Exposé print issues (1993-2011)
Various Artists — Kollektion 04: Bureau B Compiled by Richard Fearless
(Bureau B BB184, 2015, 2CD)
by Henry Schneider, Published 2015-10-05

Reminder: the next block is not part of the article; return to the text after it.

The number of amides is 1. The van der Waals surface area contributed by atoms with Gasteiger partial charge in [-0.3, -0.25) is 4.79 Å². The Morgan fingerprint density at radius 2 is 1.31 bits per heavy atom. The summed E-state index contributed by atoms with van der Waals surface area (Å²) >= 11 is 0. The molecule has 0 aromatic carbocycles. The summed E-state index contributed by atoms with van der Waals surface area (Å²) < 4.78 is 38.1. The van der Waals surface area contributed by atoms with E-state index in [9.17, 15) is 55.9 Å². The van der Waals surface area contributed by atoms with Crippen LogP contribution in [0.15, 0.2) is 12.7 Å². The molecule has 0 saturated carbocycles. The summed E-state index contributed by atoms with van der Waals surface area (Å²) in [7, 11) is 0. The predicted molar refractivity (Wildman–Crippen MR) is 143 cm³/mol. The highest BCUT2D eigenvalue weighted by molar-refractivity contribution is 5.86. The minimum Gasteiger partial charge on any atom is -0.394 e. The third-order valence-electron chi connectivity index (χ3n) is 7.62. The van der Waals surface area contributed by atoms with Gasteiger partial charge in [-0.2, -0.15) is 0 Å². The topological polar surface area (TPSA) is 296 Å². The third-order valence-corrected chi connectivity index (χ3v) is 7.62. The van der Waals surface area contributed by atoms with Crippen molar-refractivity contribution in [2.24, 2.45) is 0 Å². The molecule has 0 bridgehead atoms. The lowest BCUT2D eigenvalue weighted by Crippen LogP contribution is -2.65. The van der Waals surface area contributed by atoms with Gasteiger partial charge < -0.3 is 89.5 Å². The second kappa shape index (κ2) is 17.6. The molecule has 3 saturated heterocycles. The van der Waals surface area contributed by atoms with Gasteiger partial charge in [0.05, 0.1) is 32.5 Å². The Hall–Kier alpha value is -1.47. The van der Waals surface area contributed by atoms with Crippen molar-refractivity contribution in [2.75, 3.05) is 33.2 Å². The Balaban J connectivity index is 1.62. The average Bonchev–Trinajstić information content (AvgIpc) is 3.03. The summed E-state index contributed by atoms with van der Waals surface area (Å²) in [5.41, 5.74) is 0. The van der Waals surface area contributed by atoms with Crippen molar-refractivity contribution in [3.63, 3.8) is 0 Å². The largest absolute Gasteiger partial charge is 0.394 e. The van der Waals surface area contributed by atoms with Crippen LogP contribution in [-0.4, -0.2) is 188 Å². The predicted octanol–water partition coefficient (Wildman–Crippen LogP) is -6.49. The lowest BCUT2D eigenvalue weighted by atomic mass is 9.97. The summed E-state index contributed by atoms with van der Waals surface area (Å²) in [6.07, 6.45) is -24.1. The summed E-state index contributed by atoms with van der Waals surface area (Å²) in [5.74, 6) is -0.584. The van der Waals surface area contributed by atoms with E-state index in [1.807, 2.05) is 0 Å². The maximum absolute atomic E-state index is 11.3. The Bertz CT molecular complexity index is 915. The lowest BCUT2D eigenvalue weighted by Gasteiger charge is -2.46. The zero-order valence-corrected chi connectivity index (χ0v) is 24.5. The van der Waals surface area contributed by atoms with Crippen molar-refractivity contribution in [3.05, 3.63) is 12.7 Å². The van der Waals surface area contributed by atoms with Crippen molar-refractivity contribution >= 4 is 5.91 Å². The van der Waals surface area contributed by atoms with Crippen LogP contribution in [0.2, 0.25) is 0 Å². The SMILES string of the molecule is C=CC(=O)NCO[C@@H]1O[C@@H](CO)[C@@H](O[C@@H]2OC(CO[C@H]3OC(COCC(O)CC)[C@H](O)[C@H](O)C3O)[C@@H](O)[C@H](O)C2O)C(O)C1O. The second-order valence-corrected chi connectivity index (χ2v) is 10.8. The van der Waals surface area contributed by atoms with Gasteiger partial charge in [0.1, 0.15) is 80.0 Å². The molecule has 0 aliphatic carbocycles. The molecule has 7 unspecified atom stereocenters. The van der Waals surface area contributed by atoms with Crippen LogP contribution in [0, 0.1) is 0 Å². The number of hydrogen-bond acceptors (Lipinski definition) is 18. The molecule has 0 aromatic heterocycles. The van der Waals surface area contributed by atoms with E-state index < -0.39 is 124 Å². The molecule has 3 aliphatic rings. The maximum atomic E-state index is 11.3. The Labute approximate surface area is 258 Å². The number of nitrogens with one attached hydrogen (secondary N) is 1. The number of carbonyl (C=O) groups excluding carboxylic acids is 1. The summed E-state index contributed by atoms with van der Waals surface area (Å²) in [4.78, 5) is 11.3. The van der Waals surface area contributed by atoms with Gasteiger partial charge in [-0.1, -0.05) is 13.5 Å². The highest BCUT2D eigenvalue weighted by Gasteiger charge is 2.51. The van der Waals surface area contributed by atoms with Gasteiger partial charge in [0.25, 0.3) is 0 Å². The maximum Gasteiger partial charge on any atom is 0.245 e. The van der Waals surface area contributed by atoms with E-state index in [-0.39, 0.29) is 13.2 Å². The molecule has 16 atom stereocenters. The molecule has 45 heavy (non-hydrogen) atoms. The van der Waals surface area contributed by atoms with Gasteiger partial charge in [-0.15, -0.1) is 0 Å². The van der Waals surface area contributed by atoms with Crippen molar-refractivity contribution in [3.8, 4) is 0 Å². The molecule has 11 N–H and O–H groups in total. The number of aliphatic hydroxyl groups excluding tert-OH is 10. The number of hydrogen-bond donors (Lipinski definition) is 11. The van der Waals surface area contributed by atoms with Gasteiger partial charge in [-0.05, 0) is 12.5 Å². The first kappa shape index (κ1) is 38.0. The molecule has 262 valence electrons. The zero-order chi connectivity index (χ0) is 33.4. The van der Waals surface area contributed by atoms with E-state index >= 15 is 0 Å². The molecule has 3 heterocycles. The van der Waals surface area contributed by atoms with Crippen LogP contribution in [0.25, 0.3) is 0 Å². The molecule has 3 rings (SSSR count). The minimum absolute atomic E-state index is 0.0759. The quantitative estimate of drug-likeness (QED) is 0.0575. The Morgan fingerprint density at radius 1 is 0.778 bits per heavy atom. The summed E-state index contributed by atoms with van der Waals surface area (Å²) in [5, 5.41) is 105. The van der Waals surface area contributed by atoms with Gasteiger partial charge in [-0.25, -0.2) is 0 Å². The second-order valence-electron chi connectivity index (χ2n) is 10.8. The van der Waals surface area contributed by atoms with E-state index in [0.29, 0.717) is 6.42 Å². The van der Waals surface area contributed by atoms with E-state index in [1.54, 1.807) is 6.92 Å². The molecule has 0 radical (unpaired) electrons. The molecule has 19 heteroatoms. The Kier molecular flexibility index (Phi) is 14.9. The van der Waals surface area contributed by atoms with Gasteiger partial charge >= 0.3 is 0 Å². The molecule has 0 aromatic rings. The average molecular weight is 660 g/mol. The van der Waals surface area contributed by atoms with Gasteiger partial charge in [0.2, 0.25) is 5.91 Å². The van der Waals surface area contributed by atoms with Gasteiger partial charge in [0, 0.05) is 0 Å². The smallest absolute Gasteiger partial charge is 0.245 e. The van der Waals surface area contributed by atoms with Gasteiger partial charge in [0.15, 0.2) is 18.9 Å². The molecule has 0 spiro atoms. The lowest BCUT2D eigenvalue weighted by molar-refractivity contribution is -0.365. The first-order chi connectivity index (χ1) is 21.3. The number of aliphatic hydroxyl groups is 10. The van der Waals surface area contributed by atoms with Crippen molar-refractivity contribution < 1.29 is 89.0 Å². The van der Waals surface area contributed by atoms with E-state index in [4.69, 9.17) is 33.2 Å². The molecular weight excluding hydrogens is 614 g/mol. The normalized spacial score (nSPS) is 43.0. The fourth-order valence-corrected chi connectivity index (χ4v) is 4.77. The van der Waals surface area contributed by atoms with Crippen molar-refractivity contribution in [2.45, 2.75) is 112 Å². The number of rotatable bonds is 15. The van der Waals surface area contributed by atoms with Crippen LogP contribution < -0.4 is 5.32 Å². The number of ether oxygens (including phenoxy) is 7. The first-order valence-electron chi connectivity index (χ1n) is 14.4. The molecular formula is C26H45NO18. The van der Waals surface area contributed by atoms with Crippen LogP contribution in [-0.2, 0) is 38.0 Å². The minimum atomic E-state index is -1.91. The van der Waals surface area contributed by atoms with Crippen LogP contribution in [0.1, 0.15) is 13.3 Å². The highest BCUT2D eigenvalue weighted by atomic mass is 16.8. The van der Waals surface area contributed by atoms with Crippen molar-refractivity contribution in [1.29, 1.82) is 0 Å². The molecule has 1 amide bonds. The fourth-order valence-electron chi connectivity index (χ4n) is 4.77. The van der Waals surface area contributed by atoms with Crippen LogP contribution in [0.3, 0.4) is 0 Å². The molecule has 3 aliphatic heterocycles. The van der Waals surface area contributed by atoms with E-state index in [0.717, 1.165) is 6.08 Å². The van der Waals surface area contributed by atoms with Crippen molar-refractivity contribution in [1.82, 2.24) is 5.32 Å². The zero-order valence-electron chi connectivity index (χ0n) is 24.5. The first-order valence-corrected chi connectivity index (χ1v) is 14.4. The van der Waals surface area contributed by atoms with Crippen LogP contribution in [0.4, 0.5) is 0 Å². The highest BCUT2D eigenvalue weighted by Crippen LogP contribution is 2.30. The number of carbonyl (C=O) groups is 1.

Richard Fearless, the founder of British electronic band Death in Vegas, has been influenced by a wide range of genres including electronica and Krautrock. So he was a natural choice to curate Bureau B’s latest Kollektion compilation. Over the past five years Bureau B has acquired the back catalogs of many pioneering Krautrock artists including Conrad Schnitzler, Pyrolator, Moebius, Roedelius, etc. amassing quite a list of available recordings. Richard Fearless listened to the entire collection and selected his favorite 25 pieces spanning the decades from 1976 to the present. There is some sort of logic to the order and flow of the music, but the dates are all over the map, reinforcing the timeless nature of this groundbreaking music. Many of the artists on this compilation are familiar to me (Faust, Cluster, Qluster, Moebius, Roedelius, Thomas Dinger, Pyrolator, Günter Schickert, Der Plan, Ougenweide, Reichmann, Automat, and Asmus Tietchens). And there are several I’ve never heard before (Phantom Band, 39 Clocks, You, Sølyst, Gregor Schnitzler (Con’s son), and Kreidler). The odd ball in this whole collection is Ougenweide, the German medieval folk band. They were active in the 70s and then a 30 – 40 year gap before their latest release Herzsprung in 2011. The track on this compilation is the 50 second electronic track “Tritons Ruf” from Herzsprung. It quite obvious that Richard is enamored by Cluster, its various incarnations, and the solo work as they account for eight of the 25 tracks. There are also two by Faust and two by the Phantom Band. Richard tends to stay away from the harsh side of avant garde experimental electronics. For example the Asmus Tietchens track from 1980’s Adventures in Sound is one of his more accessible tracks. The track order follows a trail from weirdness and spoken word through sequencer driven music to long repetitive drones (Faust) , post-punk new wave, TDream territory, and of course Cluster. Tracks that caught my attention are Sølyst’s “The Swell,” Thomas Dinger’s “Für Dich,” Kriedler’s “New Earth,” Phantom Band’s “Gravity” that reminded me of ex-Wire Gilbert and Lewis (Dome), and Cluster’s “Soweisoso.” Newcomers to the genre would be well served by this compilation.
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